Notes on Compiling Multiple Source-File Programs Programs with multiple source files Function definition must be in one file (cannot be split up) Global variables accessible to functions in same file Global variables must be defined in every file in which they are used Example: If integer flag is defined in one file To use it in another file you must include the statement extern int flag; extern States that the variable is defined in another file Function prototypes can be used in other files without an extern statement Have a prototype in each file that uses the function
Program Termination with exit and atexit Function exit Forces a program to terminate Parameters – symbolic constants EXIT_SUCCESS or EXIT_FAILURE Returns an implementation-defined value Example: exit( EXIT_SUCCESS ); Function atexit atexit( functionToRun ); Registers functionToRun to execute upon successful program termination atexit itself does not terminate the program Register up to 32 functions (multiple atexit() statements) Functions called in reverse register order Called function cannot take arguments or return values
fig14_04.c (1 of 2 ) atexit function instructs program to call function print when the program terminates exit function forces program to terminate
fig14_04.c (2 of 2 ) print function is called at program termination
volatile Type Qualifier volatile qualifier Variable may be altered outside program Variable not under control of program Variable cannot be optimized
Suffixes for Integer and Floating-Point Constants C provides suffixes for constants unsigned integer – u or U long integer – l or L unsigned long integer – ul, lu, UL or LU float – f or F long double – l or L Examples: 174u 467L 3451ul If integer constant is not suffixed type determined by first type capable of storing a value of that size ( int, long int, unsigned long int ) If floating point not suffixed of type double
More on Files C can process binary files Not all systems support binary files Files opened as text files if binary mode not supported Binary files should be used when rigorous speed, storage, and compatibility conditions demand it Otherwise, text files are preferred Inherent portability, can use standard tools to examine data Function tmpfile Opens a temporary file in mode "wb+" Some systems may process temporary files as text files Temporary file exists until closed with fclose or until program terminates Function rewind Positions file pointers to the beginning of the file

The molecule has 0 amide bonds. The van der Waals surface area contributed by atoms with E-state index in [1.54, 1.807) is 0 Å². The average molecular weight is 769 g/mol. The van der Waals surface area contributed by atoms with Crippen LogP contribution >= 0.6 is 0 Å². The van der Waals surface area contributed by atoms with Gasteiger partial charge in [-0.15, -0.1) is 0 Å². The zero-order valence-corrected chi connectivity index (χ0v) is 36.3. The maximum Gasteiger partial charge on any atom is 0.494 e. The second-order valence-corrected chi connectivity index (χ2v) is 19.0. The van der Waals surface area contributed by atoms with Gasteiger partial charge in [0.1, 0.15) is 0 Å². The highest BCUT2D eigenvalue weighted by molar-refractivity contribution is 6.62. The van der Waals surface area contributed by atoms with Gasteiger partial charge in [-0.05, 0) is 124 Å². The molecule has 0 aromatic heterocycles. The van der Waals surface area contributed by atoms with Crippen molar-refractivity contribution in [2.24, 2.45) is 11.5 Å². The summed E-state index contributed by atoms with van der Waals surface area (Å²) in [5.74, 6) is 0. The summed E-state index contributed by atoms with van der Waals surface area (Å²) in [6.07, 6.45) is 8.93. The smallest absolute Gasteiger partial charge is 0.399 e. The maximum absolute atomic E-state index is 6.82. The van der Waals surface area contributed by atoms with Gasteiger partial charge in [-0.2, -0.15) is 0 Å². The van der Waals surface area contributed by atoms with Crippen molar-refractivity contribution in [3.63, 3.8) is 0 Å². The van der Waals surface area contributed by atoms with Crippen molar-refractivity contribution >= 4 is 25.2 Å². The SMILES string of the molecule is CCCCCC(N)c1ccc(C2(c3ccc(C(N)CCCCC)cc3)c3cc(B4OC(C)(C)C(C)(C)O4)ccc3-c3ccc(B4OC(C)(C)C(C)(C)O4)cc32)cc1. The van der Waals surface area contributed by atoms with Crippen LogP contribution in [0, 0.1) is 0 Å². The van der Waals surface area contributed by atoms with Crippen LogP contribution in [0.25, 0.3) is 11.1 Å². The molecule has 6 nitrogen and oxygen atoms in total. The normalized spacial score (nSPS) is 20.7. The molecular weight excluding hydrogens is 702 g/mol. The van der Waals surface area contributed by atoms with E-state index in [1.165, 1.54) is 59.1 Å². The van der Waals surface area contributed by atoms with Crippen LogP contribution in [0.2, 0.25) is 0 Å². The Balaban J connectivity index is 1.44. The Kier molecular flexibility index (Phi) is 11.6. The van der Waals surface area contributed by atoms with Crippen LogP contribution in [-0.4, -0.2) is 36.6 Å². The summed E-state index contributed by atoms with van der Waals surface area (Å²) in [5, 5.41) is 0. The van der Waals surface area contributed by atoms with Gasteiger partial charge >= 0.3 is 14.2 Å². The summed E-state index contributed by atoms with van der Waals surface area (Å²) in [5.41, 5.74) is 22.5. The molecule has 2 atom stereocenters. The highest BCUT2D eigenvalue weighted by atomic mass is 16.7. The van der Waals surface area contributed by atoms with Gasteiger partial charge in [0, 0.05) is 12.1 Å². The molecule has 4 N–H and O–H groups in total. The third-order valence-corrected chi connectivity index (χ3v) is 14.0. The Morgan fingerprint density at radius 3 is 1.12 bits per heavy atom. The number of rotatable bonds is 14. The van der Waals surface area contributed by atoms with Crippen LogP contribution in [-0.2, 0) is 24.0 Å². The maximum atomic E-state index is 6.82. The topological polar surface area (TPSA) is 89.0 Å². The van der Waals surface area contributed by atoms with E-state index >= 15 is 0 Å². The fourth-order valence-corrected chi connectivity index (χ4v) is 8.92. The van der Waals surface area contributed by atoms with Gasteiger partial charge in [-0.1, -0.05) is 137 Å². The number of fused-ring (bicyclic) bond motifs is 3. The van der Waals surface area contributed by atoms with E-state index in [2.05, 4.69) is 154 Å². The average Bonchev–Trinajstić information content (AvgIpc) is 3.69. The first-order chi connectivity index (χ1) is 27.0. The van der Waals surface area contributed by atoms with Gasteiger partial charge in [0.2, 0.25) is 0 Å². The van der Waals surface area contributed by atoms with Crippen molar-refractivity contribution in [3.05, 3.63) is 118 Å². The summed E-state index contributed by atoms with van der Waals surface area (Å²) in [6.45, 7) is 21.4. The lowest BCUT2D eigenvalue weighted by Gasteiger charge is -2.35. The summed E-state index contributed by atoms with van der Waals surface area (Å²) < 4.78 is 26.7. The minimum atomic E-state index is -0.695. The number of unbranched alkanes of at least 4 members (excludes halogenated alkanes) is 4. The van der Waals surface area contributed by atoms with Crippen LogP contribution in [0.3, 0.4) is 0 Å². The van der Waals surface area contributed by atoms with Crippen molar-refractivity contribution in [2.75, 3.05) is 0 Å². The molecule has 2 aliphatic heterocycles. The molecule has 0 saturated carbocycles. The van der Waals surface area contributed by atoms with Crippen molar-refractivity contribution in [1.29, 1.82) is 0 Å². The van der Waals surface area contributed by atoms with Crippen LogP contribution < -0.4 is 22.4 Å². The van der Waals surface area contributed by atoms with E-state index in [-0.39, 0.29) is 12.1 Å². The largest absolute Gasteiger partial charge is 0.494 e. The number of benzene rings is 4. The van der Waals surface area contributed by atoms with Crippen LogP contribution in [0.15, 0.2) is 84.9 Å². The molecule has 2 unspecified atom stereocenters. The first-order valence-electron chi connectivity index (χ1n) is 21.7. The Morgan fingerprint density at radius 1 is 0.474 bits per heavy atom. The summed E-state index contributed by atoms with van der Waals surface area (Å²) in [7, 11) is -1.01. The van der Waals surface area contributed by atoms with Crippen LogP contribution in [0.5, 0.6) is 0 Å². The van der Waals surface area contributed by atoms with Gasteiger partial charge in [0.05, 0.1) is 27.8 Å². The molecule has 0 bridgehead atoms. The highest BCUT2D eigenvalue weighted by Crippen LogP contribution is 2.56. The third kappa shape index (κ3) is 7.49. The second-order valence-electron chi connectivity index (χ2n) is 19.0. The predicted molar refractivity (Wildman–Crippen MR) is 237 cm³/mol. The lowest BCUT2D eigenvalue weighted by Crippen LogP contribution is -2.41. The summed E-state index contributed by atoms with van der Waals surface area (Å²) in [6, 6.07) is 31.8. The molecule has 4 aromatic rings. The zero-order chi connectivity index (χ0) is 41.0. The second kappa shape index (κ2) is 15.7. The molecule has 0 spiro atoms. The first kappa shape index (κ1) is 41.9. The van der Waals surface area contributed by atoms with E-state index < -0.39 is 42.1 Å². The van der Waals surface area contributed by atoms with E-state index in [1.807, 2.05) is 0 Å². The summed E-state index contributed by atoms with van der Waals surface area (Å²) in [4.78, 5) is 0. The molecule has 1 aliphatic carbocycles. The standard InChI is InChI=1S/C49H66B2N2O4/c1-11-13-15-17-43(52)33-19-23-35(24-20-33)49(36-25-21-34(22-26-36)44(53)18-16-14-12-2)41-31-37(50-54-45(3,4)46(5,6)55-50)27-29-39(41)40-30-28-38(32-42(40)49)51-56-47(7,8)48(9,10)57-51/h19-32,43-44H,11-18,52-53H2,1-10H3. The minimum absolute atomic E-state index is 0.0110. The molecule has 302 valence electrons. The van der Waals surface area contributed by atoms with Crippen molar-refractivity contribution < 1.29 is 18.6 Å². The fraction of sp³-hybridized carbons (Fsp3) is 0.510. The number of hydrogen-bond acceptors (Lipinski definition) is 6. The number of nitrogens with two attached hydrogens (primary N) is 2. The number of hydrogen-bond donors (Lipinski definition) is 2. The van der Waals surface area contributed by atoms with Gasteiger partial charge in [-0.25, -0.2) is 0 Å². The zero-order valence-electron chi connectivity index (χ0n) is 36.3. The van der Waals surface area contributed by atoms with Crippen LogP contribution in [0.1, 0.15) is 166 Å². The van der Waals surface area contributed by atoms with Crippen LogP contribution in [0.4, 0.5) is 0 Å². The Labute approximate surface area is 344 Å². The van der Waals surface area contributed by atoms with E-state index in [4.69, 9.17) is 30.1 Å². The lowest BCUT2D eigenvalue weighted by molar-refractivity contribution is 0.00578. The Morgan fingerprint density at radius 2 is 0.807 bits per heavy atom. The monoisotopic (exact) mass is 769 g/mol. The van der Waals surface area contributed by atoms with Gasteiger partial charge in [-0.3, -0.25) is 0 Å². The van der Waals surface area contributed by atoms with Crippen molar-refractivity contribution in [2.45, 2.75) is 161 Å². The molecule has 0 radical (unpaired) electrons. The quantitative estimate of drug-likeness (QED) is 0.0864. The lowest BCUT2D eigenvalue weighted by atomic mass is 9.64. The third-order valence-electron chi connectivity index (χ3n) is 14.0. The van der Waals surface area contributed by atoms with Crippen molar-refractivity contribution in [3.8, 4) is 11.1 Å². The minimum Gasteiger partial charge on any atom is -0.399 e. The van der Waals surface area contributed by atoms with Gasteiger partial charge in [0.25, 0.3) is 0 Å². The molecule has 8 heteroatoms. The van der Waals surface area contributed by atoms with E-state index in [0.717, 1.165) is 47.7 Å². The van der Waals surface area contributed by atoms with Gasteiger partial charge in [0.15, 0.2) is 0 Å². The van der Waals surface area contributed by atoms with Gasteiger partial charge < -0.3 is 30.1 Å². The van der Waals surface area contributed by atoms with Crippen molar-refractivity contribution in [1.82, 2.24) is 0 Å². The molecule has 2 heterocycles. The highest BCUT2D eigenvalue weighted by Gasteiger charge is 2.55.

fig14_06.c (1 of 3 ) tmpfile function creates a temporary file
fig14_06.c (2 of 3 ) The program takes characters from filePtr and places them in tempFilePtr, converting tabs into spaces The program then takes characters from tempFilePtr and places them in filePtr.
Signal Handling Signal Unexpected event, can terminate program Interrupts ( c), illegal instructions, segmentation violations, termination orders, floating-point exceptions (division by zero, multiplying large floats) Function signal Traps unexpected events Header Receives two arguments: a signal number and a pointer to the signal handling function Function raise Takes an integer signal number and creates a signal
fig14_08.c (3 of 3 ) signal function must be called again after a signal occurs
Dynamic Memory Allocation: Functions calloc and realloc Dynamic memory allocation Can create dynamic arrays calloc( nmembers, size ) nmembers – number of elements size – size of each element Returns a pointer to a dynamic array Key difference between malloc and calloc is that calloc clears the memory it allocates and malloc does not realloc( pointerToObject, newSize ) pointerToObject – pointer to the object being reallocated newSize – new size of the object Returns pointer to reallocated memory Returns NULL if cannot allocate space If newSize equals 0 then the object pointed to is freed If pointerToObject equals 0 then it acts like malloc
Unconditional Branching with goto Unstructured programming Use when performance crucial break to exit loop instead of waiting until condition becomes false goto statement Changes flow control to first statement after specified label A label is an identifier followed by a colon (i.e. start: ) Quick escape from deeply nested loop goto start;
Performance Tip The goto statement can be used to exit deeply nested control structures efficiently.
fig14_09.c Labels for use with goto statement goto statement sends program to specified label